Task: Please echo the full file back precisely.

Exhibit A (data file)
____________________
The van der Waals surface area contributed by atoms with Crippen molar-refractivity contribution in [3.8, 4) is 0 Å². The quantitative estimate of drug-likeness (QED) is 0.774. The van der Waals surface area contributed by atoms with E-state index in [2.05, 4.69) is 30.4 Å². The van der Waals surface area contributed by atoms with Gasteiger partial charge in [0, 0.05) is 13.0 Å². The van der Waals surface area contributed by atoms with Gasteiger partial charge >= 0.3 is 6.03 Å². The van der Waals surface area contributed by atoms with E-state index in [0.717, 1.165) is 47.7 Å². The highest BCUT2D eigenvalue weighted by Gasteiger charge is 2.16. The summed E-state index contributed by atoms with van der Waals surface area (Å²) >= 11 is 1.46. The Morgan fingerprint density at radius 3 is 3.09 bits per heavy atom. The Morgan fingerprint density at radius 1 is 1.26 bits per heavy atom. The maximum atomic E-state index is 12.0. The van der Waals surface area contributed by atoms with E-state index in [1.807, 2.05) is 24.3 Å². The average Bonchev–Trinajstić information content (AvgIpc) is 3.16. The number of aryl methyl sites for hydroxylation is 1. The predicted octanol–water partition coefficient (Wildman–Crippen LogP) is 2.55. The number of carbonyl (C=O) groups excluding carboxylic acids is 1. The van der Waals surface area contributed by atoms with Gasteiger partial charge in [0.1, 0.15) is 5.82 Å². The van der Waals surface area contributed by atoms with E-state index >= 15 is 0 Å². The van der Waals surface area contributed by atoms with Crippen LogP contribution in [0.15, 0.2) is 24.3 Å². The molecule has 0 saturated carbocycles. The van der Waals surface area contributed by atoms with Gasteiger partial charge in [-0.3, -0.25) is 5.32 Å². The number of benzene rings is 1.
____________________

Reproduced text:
The van der Waals surface area contributed by atoms with Crippen molar-refractivity contribution in [3.8, 4) is 0 Å². The quantitative estimate of drug-likeness (QED) is 0.774. The van der Waals surface area contributed by atoms with E-state index in [2.05, 4.69) is 30.4 Å². The van der Waals surface area contributed by atoms with Gasteiger partial charge in [0, 0.05) is 13.0 Å². The van der Waals surface area contributed by atoms with Gasteiger partial charge >= 0.3 is 6.03 Å². The van der Waals surface area contributed by atoms with E-state index in [0.717, 1.165) is 47.7 Å². The highest BCUT2D eigenvalue weighted by Gasteiger charge is 2.16. The summed E-state index contributed by atoms with van der Waals surface area (Å²) >= 11 is 1.46. The Morgan fingerprint density at radius 3 is 3.09 bits per heavy atom. The Morgan fingerprint density at radius 1 is 1.26 bits per heavy atom. The maximum atomic E-state index is 12.0. The van der Waals surface area contributed by atoms with E-state index in [1.807, 2.05) is 24.3 Å². The average Bonchev–Trinajstić information content (AvgIpc) is 3.16. The number of aryl methyl sites for hydroxylation is 1. The predicted octanol–water partition coefficient (Wildman–Crippen LogP) is 2.55. The number of carbonyl (C=O) groups excluding carboxylic acids is 1. The van der Waals surface area contributed by atoms with Gasteiger partial charge in [0.1, 0.15) is 5.82 Å². The van der Waals surface area contributed by atoms with E-state index >= 15 is 0 Å². The van der Waals surface area contributed by atoms with Crippen LogP contribution in [0.15, 0.2) is 24.3 Å². The molecule has 0 saturated carbocycles. The van der Waals surface area contributed by atoms with Gasteiger partial charge in [-0.3, -0.25) is 5.32 Å². The number of benzene rings is 1.